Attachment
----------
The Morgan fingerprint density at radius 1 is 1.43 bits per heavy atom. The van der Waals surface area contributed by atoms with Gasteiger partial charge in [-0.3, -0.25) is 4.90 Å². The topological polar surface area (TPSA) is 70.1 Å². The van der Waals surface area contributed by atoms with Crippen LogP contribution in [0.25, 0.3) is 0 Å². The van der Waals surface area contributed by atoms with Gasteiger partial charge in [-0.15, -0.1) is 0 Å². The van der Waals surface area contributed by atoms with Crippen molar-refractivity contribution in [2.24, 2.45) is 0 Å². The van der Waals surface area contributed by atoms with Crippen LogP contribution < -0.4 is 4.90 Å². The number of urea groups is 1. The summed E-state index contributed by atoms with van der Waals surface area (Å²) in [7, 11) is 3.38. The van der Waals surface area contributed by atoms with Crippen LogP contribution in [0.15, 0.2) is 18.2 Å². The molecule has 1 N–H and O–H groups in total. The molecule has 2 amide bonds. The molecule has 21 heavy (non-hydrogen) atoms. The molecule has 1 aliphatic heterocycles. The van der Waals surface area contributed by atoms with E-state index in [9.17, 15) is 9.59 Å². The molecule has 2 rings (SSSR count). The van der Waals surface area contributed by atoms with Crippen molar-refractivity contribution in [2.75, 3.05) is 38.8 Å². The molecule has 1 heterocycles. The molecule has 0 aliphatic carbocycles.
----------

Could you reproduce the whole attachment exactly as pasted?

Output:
The Morgan fingerprint density at radius 1 is 1.43 bits per heavy atom. The van der Waals surface area contributed by atoms with Gasteiger partial charge in [-0.3, -0.25) is 4.90 Å². The topological polar surface area (TPSA) is 70.1 Å². The van der Waals surface area contributed by atoms with Crippen LogP contribution in [0.25, 0.3) is 0 Å². The van der Waals surface area contributed by atoms with Gasteiger partial charge in [-0.15, -0.1) is 0 Å². The van der Waals surface area contributed by atoms with Crippen molar-refractivity contribution in [2.24, 2.45) is 0 Å². The van der Waals surface area contributed by atoms with Crippen LogP contribution < -0.4 is 4.90 Å². The number of urea groups is 1. The summed E-state index contributed by atoms with van der Waals surface area (Å²) in [7, 11) is 3.38. The van der Waals surface area contributed by atoms with Crippen LogP contribution in [0.15, 0.2) is 18.2 Å². The molecule has 1 N–H and O–H groups in total. The molecule has 2 amide bonds. The molecule has 21 heavy (non-hydrogen) atoms. The molecule has 1 aliphatic heterocycles. The van der Waals surface area contributed by atoms with E-state index in [9.17, 15) is 9.59 Å². The molecule has 2 rings (SSSR count). The van der Waals surface area contributed by atoms with Crippen molar-refractivity contribution in [2.75, 3.05) is 38.8 Å². The molecule has 1 heterocycles. The molecule has 0 aliphatic carbocycles.